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View Diary: SCHIP: The GOP Campaign Against Children (312 comments)

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  •  Once upon a time, I agreed with you, DemFromCT (1+ / 0-)
    Recommended by:
    Mark27

    It seemed only common sense to  me to tax cigarrette sales to fund public health programs and other social services.

    Now, I'm not so sure.

    By and large, in America these days, who smokes? It's poor people. It's disproportionately poor, disadvantaged teens and adults who make up   America's tobacco addicts.

    So, what are you accomplishing, when  you tax an already-poor demographic? Besides getting your revenue, you're  severely compounding human suffering.

    You want to tax tobacco? Go after the evil tobacco companies--not individual smokers.

    •  A lot of times... (3+ / 0-)
      Recommended by:
      mmacdDE, Mark27, karmsy

      ...anti-smokers act like it's still the 50's.

      You pretty much can't smoke in restaurants anymore in most states. Same for bars or any public building. There's no smoking at the workplace outside of the small group huddled 25 feet from the entrance. In many cities you can't even smoke in public parks or public land.

      Yet some still act like smokers are in their face every time they leave the door. I have a friend like that. He'll walk a 30 foot circle around a smoker, basically almost making a big show of it, like holding his breath for 5 feet past the smoker is too much for him, let alone her right to smoke in a public place (far away from any doors or entrances-in an open side alley between two stores).

      Sometimes in a relatively free society people are allowed to do stupid shit to themselves. I don't think that the smoking laws are unjust but I just ask for some to look at the over the topness of their anti-smoking positions.

      We gave you a chance, you betrayed us.-Cindy Sheehan

      by Zero Carb Rob on Sat Sep 22, 2007 at 09:18:46 AM PDT

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      •  were it not for the economic and health damages (2+ / 0-)
        Recommended by:
        mcfly, wilderness voice

        I could see the point.

        The total cost of caring for people with health problems caused by cigarette smoking -- counting all sources of medical payments -- is about $72.7 billion per year, according to health economists at the University of California.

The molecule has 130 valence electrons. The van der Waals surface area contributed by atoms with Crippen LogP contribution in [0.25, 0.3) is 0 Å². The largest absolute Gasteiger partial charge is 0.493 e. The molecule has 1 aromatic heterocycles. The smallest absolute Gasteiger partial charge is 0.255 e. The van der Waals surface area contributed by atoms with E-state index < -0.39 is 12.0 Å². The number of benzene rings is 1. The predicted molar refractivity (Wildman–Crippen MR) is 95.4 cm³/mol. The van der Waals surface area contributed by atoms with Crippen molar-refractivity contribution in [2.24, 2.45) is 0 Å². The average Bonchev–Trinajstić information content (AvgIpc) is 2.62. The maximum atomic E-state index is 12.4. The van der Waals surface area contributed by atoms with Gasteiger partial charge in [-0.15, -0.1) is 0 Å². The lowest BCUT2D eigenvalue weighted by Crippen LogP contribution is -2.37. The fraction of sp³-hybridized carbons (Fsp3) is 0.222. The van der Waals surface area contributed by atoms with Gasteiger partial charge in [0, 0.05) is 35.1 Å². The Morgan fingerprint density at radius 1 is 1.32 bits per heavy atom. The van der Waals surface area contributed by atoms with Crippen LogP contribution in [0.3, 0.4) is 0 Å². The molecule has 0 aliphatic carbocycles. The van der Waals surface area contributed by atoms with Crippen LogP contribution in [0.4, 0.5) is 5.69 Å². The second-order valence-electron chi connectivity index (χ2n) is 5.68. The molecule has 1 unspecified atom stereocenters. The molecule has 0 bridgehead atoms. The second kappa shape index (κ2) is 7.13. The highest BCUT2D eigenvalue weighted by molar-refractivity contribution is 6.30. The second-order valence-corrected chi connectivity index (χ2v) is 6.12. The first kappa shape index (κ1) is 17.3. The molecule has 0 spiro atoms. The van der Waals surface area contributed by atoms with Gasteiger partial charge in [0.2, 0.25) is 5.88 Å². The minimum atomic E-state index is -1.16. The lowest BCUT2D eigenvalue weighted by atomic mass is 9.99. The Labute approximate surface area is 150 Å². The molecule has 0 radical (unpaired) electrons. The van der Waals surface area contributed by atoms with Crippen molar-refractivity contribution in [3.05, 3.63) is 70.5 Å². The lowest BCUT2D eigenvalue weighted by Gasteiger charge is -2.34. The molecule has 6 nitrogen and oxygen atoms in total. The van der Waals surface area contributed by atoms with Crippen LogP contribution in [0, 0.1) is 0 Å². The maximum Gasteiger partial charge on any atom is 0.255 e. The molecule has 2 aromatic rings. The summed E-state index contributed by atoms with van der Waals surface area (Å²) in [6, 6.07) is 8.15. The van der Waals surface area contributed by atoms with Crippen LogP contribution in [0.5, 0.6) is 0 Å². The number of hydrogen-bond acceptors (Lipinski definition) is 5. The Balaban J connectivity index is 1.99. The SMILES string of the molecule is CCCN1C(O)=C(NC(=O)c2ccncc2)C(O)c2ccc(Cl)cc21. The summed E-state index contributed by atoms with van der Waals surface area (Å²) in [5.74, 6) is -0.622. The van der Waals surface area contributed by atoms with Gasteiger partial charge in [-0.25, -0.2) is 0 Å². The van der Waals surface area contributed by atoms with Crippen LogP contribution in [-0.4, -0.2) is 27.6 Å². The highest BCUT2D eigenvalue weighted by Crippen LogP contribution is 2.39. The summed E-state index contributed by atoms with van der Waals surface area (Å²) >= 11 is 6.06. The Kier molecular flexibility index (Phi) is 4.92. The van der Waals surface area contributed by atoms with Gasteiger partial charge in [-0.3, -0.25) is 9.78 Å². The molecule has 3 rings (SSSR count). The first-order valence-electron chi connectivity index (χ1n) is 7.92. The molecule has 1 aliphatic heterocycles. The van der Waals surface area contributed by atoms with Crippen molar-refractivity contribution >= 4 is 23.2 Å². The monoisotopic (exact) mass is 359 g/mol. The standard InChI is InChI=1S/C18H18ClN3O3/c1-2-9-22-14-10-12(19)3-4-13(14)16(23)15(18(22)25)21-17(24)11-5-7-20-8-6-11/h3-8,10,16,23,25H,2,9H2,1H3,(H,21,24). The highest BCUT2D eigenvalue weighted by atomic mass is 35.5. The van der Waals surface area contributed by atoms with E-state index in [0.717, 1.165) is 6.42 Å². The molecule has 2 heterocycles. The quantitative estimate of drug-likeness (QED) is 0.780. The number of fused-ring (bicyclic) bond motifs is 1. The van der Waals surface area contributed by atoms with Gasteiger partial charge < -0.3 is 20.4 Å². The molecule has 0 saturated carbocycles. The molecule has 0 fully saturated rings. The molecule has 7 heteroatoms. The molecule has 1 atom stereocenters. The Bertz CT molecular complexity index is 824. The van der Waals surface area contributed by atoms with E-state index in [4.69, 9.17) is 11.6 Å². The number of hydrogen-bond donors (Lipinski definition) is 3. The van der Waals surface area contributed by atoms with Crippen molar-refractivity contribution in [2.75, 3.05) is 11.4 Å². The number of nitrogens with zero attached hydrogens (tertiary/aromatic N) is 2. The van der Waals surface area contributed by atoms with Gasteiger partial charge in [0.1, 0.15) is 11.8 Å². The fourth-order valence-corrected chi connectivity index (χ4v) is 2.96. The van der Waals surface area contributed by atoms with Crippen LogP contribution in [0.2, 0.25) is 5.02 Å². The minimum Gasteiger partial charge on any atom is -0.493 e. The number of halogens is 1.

The figure is almost six times higher than the cost per year of smoking-related Medicaid payments alone, reported last spring by the same Berkeley and UCSF economists.

        The new total estimate "translates the adverse health effects (of smoking) into dollar terms, the universal language of decision makers," said the analysis published today in Public Health Reports. All payments made in 1993 by Medicare, Medicaid, Veterans Administration medical programs, military medical programs, private health insurance companies and out-of-pocket payments were analyzed for that fraction of illness caused by cigarette smoking. By comparison, the March report counted only the cost of smoking-related Medicaid payments -- $12.9 billion that year.

        http://www.berkeley.edu/...

        "Politics is the art of looking for trouble, finding it everywhere, diagnosing it incorrectly and applying the wrong remedies." - Groucho Marx

        by Greg Dworkin on Sat Sep 22, 2007 at 09:29:23 AM PDT

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        •  I would say (0+ / 0-)

          the health damages from soda and junk food are more.

          I also wouldn't have a problem with a tax on those.

        •  Again....You Pretend.... (0+ / 0-)

          ....that those who don't smoke never get sick and live forever.  It's a false premise you're peddling to socially engineer "good behavior" and shift the tax burden off of you and onto the easiest targets possible.  That's not what I signed on for when I joined the Democratic Party.

      •  To a point, I'm for laws (1+ / 0-)
        Recommended by:
        peglyn

        that protect the rights of non-smokers to breathe clean air. The virtual  ban nowadays on smoking in public indoor spaces bothers me not at all.

        But I agree the stuff about forbidding smoking in city parks may be just a little bit over-the-top, or "Sinapore," for my tastes. You can't really  justify it on the grounds of a fire hazzard. And clean air? Feh, I'm a nonsmoker, and I've figured out not to spread my picnic blanket downwind of people who are puffing. Not too difficult, really, since we are talking about an outdoor space. I mean, are they going to ban eating in parks next, because some people leave candy bar wrappers?

        •  well, to a point I'll tolerate cigarette smoke (0+ / 0-)

          but balancing SCHIP passage vs cig tax wibns out for SCHIP.

          City parks? All politics is local. Doesn't bother me either way.

          "Politics is the art of looking for trouble, finding it everywhere, diagnosing it incorrectly and applying the wrong remedies." - Groucho Marx

          by Greg Dworkin on Sat Sep 22, 2007 at 10:40:26 AM PDT

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